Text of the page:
Casting My Characters by Jeremy Edwards
I’ve often seen colleagues blogging about the famous faces (and bodies) their protagonists are associated with in their minds. They’ll visualize their main characters as being “played by” specific movie stars, for instance. I gather this is an important element of the book-building process for many authors.
Personally, I don’t recall ever doing the “Protagonist A looks sort of like Celebrity Z” thing—even in my head—until I wrote The Pleasure Dial: An Erotocomedic Novel of Old-Time Radio. But something about the early-1930s setting of my new opus brought the phenomenon forth. It’s likely the difference stems from the fact that I’m generally more conversant with, and more interested in, entertainment figures from the mid-twentieth century than those of the present epoch. And perhaps the fact that my 1930s novel is set in the entertainment world reinforces the association between my characters—who are radio writers, radio stars, and movie stars—and the glamorous faces from their era, familiar to me thanks to old movies and glossies.
Though writers sometimes take initial inspiration from a famous face, in my case the characters had fully taken shape in my mind before I began half-consciously “casting” them. I’ll begin by introducing you to Artie Plask, from whose point of view my third-person narrator tells the tale:
After wandering around New York for a couple of years with his talent tied to his finger like a balloon, Artie Plask had hit that first lucky break on which he’d built a career. Now, in his late twenties, he was so busy writing bits for burlesque comics and gossip columnists and advertising men that he had the luxury of sending the spillover work to worthy friends who were still establishing themselves.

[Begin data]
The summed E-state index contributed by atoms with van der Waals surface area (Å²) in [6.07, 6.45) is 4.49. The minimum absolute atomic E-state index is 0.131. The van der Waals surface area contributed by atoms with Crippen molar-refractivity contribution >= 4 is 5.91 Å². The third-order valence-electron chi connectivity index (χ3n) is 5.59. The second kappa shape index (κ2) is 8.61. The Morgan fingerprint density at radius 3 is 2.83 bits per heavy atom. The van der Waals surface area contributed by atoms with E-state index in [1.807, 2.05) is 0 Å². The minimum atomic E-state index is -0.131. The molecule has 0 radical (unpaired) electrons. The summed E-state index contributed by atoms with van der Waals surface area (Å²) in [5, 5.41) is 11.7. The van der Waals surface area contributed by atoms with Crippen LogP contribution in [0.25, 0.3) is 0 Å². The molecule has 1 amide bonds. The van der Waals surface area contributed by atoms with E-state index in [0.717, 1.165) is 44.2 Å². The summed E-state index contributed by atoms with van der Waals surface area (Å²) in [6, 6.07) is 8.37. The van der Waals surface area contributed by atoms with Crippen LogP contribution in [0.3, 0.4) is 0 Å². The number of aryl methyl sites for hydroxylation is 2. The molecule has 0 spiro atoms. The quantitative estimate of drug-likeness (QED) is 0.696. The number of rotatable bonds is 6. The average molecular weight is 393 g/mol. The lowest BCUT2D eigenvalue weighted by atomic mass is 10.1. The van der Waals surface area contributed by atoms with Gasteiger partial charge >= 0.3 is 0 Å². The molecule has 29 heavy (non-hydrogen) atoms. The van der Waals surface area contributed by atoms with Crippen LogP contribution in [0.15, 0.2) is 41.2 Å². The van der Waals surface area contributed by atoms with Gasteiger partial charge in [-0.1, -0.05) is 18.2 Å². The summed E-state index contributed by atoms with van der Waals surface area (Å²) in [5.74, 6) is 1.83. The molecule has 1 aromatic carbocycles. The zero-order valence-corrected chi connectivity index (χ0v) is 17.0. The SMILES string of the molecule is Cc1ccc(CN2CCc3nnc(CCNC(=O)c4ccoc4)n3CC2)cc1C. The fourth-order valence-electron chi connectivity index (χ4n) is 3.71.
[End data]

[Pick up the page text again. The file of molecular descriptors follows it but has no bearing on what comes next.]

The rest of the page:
Affable wordsmith Artie has come to Hollywood to work in radio. But it’s not all work, to say the least:
A few minutes later, Artie crept into Elyse’s boudoir.
He thought the room might be better termed a den. His eyes roamed from beaded curtain to extravagant ottoman, from incense candles to luxurious bedclothes, and then to the sprawling, half-naked woman positioned upon them, gyrating with lust and caressing her own flesh with a corner of silk sheet.
“Funny—I thought Mariel said you were a sensualist.” It was Artie’s nature, not to mention his job, to open with a joke.
“Come here, sweet Artie Plask.”
He closed the door behind him but then hesitated, humbled by her apparent proficiency. “Are you sure you need me? You seem to be doing all right by yourself.”
“I may not need you, strictly speaking … but I want you.”
“Yes, you look like you’d be able to please a woman. This woman, at any rate.”
Artie was grateful for whatever it was about him—his sympathetic eyes? his playful mouth?—that evidently advertised his devotion to female pleasure to those looking to obtain some.
I visualize Artie as looking a lot like a young Dick Powell. Take a glance at photo 1, and see if you agree that Dick would make a good Artie, were my novel to be retroactively made into an old movie.
And now let’s roll the film back a few minutes, to get another look at Elyse:
She was seated at the edge of the pool, completely naked. The downy blond hair that ran in her family was visible in two locations, and tickled Artie’s eyeballs from both of them….